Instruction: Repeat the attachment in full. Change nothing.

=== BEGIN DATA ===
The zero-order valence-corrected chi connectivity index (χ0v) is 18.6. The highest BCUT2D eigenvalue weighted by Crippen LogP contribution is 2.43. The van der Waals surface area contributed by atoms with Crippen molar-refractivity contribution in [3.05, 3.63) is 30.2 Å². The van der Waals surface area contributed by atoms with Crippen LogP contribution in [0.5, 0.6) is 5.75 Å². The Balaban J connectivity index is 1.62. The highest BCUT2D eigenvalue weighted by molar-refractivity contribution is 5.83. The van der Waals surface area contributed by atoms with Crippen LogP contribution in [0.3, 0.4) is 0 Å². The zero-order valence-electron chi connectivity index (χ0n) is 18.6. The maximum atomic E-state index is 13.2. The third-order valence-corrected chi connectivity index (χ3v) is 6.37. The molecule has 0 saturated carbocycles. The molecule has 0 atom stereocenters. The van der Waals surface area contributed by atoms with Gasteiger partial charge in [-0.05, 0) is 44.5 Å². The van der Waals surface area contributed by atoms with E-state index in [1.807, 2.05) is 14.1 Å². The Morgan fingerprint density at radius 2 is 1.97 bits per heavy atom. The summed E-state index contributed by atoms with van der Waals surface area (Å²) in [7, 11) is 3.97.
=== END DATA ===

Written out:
The zero-order valence-corrected chi connectivity index (χ0v) is 18.6. The highest BCUT2D eigenvalue weighted by Crippen LogP contribution is 2.43. The van der Waals surface area contributed by atoms with Crippen molar-refractivity contribution in [3.05, 3.63) is 30.2 Å². The van der Waals surface area contributed by atoms with Crippen LogP contribution in [0.5, 0.6) is 5.75 Å². The Balaban J connectivity index is 1.62. The highest BCUT2D eigenvalue weighted by molar-refractivity contribution is 5.83. The van der Waals surface area contributed by atoms with Crippen LogP contribution in [0.3, 0.4) is 0 Å². The zero-order valence-electron chi connectivity index (χ0n) is 18.6. The maximum atomic E-state index is 13.2. The third-order valence-corrected chi connectivity index (χ3v) is 6.37. The molecule has 0 saturated carbocycles. The molecule has 0 atom stereocenters. The van der Waals surface area contributed by atoms with Gasteiger partial charge in [-0.05, 0) is 44.5 Å². The van der Waals surface area contributed by atoms with E-state index in [1.807, 2.05) is 14.1 Å². The Morgan fingerprint density at radius 2 is 1.97 bits per heavy atom. The summed E-state index contributed by atoms with van der Waals surface area (Å²) in [7, 11) is 3.97.